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International roundtable series launches on nuclear disarmament and economic development

Today on its website, the Bulletin of the Atomic Scientists launches a new monthly Nuclear Disarmament and Economic Development Roundtable series in which experts from emerging and developing countries debate crucial, timely topics in nuclear energy, nuclear proliferation, and economic development.

The Nuclear Security Summit: Wins, losses, and draws

The just-concluded fourth and final Nuclear Security Summit saw some serious progress, but also some missed opportunities.
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Introducing the Nuclear Fuel Cycle Cost Calculator

Over the last two years, the Bulletin of the Atomic Scientists and the University of Chicago have created an online tool that will help countries understand the true cost of choosing the reprocessing route—and perhaps help limit the spread of nuclear reprocessing. Here's how.

Drones at nuclear power plants: enemies or helpers?

Small, unmanned aircraft can perform critical tasks after a nuclear accident, but may be a security threat otherwise. Here’s how to separate good drones from bad ones.

Cyber security at nuclear facilities: US-Russian joint support needed

The current political climate makes it difficult for the United States and Russia to cooperate on cyber security, but they can start by supporting other nations that have civilian nuclear facilities.

The US-Russian teamwork that kept nuclear weapons safe

How scientists from once-and-future adversaries cooperated to prevent nuclear catastrophe.

Bulletin of the Atomic Scientists’ Special Issue: Nuclear Energy in the Middle East

For immediate release: January 15, 2016 Bulletin Media Contact: Janice Sinclaire, [email protected] CHICAGO– January 15, 2016 – The nuclear agreement that Iran and six major world powers signed in 2015 has focused attention on Middle Eastern nuclear politics. But as the Bulletin of the Atomic Scientists’ Executive Editor and Publisher, Rachel Bronson, observes, that deal … Continued

Safety—the overlooked crucial issue in Iranian nuclear negotiations

Nuclear safety doesn’t get much press, but making sure power plants can withstand dangers should be an important part of the talks
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Treasure Island cleanup exposes Navy’s mishandling of its nuclear past

For decades before it was selected for closure, the Treasure Island Naval Station in San Francisco Bay overhauled military ships and housed nuclear war academies that used radium, plutonium, and cesium 137 in their training courses. The Navy knew for years that those materials were not always in safe hands. But it did not acknowledge that history publicly, and as a result, workers preparing for civilian redevelopment may have inadvertently spread radioactive material around the island, The Center for Investigative Reporting (CIR) has found in a yearlong investigation co-published by the Bulletin of the Atomic Scientists.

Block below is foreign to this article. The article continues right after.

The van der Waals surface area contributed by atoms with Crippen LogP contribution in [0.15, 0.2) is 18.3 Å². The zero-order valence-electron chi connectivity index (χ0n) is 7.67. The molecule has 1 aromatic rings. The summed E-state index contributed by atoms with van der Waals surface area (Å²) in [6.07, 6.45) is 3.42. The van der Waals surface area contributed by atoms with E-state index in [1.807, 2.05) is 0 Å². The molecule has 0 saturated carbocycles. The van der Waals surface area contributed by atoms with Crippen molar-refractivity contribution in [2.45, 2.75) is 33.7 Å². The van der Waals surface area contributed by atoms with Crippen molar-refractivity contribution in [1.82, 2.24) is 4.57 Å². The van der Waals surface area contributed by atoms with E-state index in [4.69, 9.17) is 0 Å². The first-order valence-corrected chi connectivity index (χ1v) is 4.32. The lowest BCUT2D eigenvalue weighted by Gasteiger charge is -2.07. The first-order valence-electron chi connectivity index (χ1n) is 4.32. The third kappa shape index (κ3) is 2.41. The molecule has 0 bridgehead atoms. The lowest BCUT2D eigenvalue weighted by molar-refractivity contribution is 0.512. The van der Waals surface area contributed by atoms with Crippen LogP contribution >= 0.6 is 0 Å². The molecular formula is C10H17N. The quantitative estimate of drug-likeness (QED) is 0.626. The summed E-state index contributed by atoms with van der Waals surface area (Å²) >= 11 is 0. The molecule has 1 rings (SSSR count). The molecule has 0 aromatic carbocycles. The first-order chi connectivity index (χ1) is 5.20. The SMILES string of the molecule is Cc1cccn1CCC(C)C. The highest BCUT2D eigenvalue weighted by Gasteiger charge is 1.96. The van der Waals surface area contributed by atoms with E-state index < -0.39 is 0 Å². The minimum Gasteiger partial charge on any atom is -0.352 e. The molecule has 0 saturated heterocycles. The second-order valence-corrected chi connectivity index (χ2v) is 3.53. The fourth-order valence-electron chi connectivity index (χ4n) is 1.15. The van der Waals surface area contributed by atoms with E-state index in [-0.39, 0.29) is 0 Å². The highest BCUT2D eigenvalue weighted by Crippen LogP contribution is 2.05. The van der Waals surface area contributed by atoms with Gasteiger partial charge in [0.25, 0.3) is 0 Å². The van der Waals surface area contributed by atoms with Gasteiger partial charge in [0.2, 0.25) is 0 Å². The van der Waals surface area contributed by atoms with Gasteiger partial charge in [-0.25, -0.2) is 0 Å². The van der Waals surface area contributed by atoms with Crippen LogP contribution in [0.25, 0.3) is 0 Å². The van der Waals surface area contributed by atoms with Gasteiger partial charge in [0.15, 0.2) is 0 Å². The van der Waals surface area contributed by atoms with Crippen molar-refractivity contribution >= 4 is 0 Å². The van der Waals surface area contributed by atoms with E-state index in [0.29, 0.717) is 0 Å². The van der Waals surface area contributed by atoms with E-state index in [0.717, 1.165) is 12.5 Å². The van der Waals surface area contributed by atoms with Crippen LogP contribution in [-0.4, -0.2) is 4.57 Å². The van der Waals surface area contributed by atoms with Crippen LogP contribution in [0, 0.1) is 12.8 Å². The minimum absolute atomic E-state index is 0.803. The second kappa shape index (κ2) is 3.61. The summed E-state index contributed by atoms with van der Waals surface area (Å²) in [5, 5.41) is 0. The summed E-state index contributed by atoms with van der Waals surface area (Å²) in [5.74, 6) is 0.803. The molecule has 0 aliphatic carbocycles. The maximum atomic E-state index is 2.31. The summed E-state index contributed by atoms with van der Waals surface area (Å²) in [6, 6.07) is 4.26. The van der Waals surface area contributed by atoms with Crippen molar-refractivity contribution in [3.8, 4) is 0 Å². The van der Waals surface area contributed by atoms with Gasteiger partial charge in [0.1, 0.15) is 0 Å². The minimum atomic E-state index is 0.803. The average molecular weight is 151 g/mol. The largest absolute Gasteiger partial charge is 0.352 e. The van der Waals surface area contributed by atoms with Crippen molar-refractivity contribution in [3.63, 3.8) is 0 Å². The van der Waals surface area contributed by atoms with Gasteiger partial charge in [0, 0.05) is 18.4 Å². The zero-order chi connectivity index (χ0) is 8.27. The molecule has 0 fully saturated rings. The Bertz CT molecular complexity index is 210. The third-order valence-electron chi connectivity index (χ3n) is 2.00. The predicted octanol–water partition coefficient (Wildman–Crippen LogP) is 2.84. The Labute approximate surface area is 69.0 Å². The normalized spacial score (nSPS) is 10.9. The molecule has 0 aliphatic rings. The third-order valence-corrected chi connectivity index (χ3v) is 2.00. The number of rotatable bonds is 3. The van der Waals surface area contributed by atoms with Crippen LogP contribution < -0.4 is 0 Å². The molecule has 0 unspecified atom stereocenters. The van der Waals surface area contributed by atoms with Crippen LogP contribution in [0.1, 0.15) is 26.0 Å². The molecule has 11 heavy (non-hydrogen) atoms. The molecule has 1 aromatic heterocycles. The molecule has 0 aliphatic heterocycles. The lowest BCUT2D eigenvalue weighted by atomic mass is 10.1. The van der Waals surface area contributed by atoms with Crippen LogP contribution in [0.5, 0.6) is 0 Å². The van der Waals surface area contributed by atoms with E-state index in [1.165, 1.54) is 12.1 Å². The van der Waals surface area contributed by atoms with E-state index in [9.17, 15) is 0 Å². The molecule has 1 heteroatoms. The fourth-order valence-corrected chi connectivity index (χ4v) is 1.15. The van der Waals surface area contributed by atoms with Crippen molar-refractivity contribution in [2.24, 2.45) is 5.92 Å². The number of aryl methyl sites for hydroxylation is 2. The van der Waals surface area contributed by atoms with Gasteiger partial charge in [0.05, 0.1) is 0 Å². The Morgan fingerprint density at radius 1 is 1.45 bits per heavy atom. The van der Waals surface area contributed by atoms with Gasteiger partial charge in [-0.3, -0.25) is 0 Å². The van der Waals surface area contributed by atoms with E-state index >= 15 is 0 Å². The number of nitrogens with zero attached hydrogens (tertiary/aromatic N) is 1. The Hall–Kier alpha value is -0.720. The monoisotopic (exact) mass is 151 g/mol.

Iranian President Hassan Rouhani and Head of the Atomic Energy Organization of Iran (AEOI) Ali Akbar Salehi at the Bushehr Nuclear Plant in 2015.

How to reduce the risk of a catastrophic spent nuclear fuel fire near the Persian Gulf

Several major cities in the Persian Gulf region could be contaminated by cesium 137 fallout if a spent fuel fire occurred at the Barakah or Bushehr nuclear power plants. The possibility that an accident or terrorist attack could start such a fire is real.

Improving the communication of risks before, during, and after a nuclear accident

Governments need to think more holistically about the risks of a nuclear accident—and educate the public about them.

How do humans make sense of the bomb? A photo essay.

The atomic bomb is a weapon of war, an enforcer of peace, a talisman of sovereignty, a fountainhead of undying radioactivity, and a fateful burden for humans into the far future. In this photo essay, the bomb’s physical presence is made visible.
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Fusion reactors: Not what they’re cracked up to be

Long touted as the “perfect” energy source, fusion reactors share many drawbacks with fission—and even add a few new ones of their own.

It is still three minutes to midnight

In keeping the hands of the Doomsday Clock at three minutes to midnight, the members of the Bulletin of the Atomic Scientists Science and Security Board mean to make a clear statement: The world situation remains highly threatening to humanity, and decisive action to reduce the danger posed by nuclear weapons and climate change is urgently required.

Rebranding Chernobyl

A team of Ukrainian graphic designers has created an ever-changing image that captures the evolving aftermath of nuclear disaster.
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What is Euratom and why has it emerged as a Brexit battleground?

What happens to nuclear safety and security if Britain leaves? And what happens to cancer patients who depend upon medical radioisotopes from continental Europe?

From the Bulletin archives: Selected readings on Chernobyl

The crisis at Japan's Fukushima Daiichi nuclear power plant following the 9.0 earthquake and tsunami on March 11, has brought the past tragedies at Chernobyl and Three Mile Island into the spotlight again. To offer a more thorough understanding of Chernobyl, the Bulletin has compiled this reading list from its archives. Dating from 1945 to 1998 and 1998 to present, the Bulletin's archives are a valuable resource for those interested in additional materials.

Lessons from a Mexican theft

What the hijack of a truck carrying radioactive material says about nuclear security. 

Five assessments of the Fukushima disaster

A survey of books on the catastrophe at the Fukushima Daiichi nuclear power plant, three years after the earthquake and tsunami known collectively as 3/11.